Don’t know anything specifically about code of ethics for English solicitors, but it wouldn’t fly in Canada.
Nothing wrong with the police officer doing the initial interview, unless he knew that the detainee was already a client of his partner, but it’s not common for most people already to have a lawyer when they’re first picked up, so that’s my assumption. If so, no reason for the officer not to do the interview.
Different for the solicitor. As soon as he realised his partner did the interview, he’s off the case. The lawyer owes a duty of undivided loyalty to the client. That duty is compromised if the lawyer is closely connected to a key witness.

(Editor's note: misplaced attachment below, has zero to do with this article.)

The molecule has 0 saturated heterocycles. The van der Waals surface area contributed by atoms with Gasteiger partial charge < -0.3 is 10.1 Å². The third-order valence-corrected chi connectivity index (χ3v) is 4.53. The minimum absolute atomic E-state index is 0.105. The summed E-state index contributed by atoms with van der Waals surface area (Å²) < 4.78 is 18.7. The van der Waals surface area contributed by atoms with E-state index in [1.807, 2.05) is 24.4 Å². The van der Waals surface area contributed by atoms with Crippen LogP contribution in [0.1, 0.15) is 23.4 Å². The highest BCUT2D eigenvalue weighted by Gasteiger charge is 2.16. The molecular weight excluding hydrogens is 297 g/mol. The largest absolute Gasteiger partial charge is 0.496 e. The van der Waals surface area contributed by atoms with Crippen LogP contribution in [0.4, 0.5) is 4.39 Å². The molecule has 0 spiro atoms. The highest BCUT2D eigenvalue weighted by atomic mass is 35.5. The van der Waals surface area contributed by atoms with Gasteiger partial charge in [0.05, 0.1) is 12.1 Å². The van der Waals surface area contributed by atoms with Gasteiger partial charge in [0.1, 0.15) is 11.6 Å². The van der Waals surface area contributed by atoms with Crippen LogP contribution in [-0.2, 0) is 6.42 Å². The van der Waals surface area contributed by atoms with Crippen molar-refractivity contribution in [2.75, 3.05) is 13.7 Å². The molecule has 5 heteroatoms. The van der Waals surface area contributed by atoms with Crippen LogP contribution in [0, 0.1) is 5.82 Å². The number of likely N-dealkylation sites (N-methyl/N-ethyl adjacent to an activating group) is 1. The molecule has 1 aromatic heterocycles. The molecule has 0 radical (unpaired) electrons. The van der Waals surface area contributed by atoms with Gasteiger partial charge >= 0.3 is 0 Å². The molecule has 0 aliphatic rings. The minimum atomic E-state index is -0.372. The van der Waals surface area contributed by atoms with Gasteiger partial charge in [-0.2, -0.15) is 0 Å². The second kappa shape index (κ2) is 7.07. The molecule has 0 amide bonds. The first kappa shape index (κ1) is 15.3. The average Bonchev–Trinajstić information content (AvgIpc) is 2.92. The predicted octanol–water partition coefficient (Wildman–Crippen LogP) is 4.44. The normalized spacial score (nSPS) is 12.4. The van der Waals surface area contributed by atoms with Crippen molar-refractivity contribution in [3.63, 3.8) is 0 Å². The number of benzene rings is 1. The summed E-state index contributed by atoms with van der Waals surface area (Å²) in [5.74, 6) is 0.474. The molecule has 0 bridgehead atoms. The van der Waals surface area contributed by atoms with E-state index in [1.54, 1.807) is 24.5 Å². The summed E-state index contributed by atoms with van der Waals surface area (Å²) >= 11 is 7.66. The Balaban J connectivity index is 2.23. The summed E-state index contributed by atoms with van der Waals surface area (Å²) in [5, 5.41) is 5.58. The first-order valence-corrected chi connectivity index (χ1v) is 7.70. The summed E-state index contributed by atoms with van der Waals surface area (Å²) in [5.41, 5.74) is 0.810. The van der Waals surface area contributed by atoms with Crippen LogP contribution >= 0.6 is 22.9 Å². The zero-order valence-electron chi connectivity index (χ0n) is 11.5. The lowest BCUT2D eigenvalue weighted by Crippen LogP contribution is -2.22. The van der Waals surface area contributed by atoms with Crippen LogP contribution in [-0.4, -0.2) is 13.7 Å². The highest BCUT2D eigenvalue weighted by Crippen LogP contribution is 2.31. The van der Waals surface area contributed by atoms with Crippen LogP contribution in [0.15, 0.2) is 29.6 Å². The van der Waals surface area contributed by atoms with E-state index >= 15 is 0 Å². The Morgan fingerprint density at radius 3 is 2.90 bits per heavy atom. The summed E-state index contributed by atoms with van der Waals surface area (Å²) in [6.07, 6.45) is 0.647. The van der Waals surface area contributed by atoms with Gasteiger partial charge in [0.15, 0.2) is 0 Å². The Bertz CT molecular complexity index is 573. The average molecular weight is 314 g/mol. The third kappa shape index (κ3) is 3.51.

Most cop/lawyer shows ignore conflicts of interest because they want the emotional and ethical issues raised by the conflict to drive the plot. That’s exactly why codes of conduct forbid acting when in a conflict - those emotional and ethical issues can undercut the lawyer’s foremost duty to the client.
ETA: just realised I’d misread the OP - thought the officer did the interview, not the arrest. Even so, same principle applies. An issue could come up about what the officer saw, why he arrested, and so on. There’s always the potential the accused has a different story about the arrest, and therefore the solicitor shouldn’t act.